Home ownership is one of the most important hallmarks of the “American dream”.  In the classic book “A Tree Grows in Brooklyn”, a commentary on the American Dream at the turn of the century, the main character’s immigrant grandmother talks about the importance of “owning land”.  Yet a long time has passed since then, and home ownership remains in people’s minds.  Yet data indicates that it’s becoming rarer and rarer among millennials, but that’s not for lack of wanting.  According to data from Apartment List, although 80 percent of millennials want to buy real estate, 68% of millennials have saved less than $1,000 for a down payment, so a pretty small number of them are actually in a position to buy.  

Many of them want to buy, but don’t seem to be realistic about what they’ll actually be able to buy.  For example, many of them say that buying real estate is in their five-year plan.  But given their current savings rates, millennials are on average at least 10 years away from home ownership.  Many of them live in urban areas where real estate is extremely expensive, where the time frame is even longer.  In Denver, for example, their current savings rates will allow them to afford a home after 16 years, while in San Jose that number goes up to 24.  Many millennials don’t fully understand how expensive real estate has become, especially in the cities where many of them live, or how high down payments actually are.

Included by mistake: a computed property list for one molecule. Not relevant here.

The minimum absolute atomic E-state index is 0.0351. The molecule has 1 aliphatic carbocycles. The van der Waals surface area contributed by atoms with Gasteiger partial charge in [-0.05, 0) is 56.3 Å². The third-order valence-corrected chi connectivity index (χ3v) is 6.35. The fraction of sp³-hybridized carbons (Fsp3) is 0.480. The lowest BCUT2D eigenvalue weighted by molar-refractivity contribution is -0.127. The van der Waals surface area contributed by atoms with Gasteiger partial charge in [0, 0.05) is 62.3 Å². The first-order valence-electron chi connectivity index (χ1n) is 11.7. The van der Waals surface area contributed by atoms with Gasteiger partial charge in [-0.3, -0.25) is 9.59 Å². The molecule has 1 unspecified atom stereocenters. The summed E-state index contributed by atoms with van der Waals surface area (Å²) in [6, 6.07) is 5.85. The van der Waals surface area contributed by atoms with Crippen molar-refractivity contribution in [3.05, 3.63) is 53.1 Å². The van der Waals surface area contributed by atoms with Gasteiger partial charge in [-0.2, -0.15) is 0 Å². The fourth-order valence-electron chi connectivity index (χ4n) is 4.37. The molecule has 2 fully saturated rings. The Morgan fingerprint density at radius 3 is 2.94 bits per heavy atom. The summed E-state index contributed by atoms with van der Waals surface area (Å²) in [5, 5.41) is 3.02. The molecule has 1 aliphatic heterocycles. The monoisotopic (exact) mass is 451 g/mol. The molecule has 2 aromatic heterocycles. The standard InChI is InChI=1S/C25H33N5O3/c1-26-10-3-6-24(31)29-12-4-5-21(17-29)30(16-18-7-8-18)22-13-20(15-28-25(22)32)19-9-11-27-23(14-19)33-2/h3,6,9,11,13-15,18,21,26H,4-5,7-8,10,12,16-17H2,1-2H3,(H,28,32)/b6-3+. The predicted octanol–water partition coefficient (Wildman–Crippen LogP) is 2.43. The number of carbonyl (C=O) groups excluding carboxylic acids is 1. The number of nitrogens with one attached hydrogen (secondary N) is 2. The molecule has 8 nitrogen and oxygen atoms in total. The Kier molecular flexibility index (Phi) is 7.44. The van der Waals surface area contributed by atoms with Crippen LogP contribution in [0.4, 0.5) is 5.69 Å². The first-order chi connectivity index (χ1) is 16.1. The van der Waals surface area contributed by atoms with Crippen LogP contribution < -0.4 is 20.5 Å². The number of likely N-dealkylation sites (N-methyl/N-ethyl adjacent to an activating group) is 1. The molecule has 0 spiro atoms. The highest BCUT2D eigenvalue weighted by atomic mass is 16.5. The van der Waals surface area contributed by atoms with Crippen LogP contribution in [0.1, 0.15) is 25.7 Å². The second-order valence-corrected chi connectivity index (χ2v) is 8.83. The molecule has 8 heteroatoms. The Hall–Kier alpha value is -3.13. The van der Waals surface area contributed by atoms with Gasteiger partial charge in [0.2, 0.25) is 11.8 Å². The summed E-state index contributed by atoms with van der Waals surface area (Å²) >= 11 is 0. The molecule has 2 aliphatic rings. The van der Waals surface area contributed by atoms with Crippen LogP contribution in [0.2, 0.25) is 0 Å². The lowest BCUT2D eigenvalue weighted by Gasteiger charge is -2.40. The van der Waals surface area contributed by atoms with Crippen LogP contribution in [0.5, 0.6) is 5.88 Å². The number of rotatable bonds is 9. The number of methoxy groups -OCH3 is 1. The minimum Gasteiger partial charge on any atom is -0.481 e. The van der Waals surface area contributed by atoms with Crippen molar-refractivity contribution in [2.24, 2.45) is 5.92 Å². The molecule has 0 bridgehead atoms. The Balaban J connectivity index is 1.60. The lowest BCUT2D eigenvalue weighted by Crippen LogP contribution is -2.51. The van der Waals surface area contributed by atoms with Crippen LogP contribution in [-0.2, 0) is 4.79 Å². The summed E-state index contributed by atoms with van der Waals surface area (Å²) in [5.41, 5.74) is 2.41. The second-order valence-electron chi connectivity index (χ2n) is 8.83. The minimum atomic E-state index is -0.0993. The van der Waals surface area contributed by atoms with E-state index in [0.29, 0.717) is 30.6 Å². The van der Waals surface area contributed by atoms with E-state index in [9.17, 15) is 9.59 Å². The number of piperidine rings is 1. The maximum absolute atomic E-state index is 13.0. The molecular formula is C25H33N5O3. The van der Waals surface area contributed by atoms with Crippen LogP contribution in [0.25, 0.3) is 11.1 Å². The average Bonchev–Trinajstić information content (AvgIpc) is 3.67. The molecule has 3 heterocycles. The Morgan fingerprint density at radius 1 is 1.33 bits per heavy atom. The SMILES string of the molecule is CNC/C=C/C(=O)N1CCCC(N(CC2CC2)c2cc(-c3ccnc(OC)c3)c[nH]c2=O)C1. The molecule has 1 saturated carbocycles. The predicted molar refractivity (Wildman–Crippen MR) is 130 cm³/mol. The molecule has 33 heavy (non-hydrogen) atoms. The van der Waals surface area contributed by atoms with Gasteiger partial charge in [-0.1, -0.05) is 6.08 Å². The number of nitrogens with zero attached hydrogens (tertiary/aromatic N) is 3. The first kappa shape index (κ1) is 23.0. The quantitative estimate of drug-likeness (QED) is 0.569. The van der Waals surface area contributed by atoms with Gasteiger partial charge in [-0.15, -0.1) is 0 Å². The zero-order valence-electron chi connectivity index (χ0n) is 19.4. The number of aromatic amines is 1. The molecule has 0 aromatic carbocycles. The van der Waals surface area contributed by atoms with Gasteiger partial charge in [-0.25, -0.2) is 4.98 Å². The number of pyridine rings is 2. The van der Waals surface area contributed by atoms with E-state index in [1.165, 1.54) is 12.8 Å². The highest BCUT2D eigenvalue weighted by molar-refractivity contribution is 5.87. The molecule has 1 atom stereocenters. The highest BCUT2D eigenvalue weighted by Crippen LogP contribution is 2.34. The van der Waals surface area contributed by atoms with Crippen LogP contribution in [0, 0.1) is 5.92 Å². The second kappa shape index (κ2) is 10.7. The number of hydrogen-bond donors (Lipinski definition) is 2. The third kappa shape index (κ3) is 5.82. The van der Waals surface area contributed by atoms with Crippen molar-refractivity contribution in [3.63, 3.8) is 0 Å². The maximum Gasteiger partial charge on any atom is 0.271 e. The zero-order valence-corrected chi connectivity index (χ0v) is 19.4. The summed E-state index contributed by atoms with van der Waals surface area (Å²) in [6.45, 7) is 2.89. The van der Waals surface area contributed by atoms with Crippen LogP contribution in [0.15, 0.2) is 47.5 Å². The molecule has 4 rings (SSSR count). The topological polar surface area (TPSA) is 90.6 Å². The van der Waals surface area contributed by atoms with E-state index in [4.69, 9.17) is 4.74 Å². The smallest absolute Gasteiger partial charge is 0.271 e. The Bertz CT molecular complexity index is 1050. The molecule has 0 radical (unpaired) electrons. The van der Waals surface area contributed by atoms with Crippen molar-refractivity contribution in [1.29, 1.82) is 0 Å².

According to Apartment List, for example, the median price for a condo is $420,400, meaning that a 20 percent down payment costs around $84,080.  Millennials reviewed in that region estimated that they will need $36,340, which is less than half of the actual amount.  And considering the statistic mentioned above, that more than two thirds of millennials have more than $1,000 saved for such a payment, the idea that they could purchase a home within a five-year period is almost laughable.  

For millennials to take their five-year pipe dream and turn it into a reality, they’re going to have to start saving more, and fast.  Research has indicated that millennials are actually pretty good savers, even though their priorities are a lot different from previous generations.  For example, they typically eye short-term goals instead of long-term ones.  Yet if owning property is important to them, then millennials could make their dream a reality.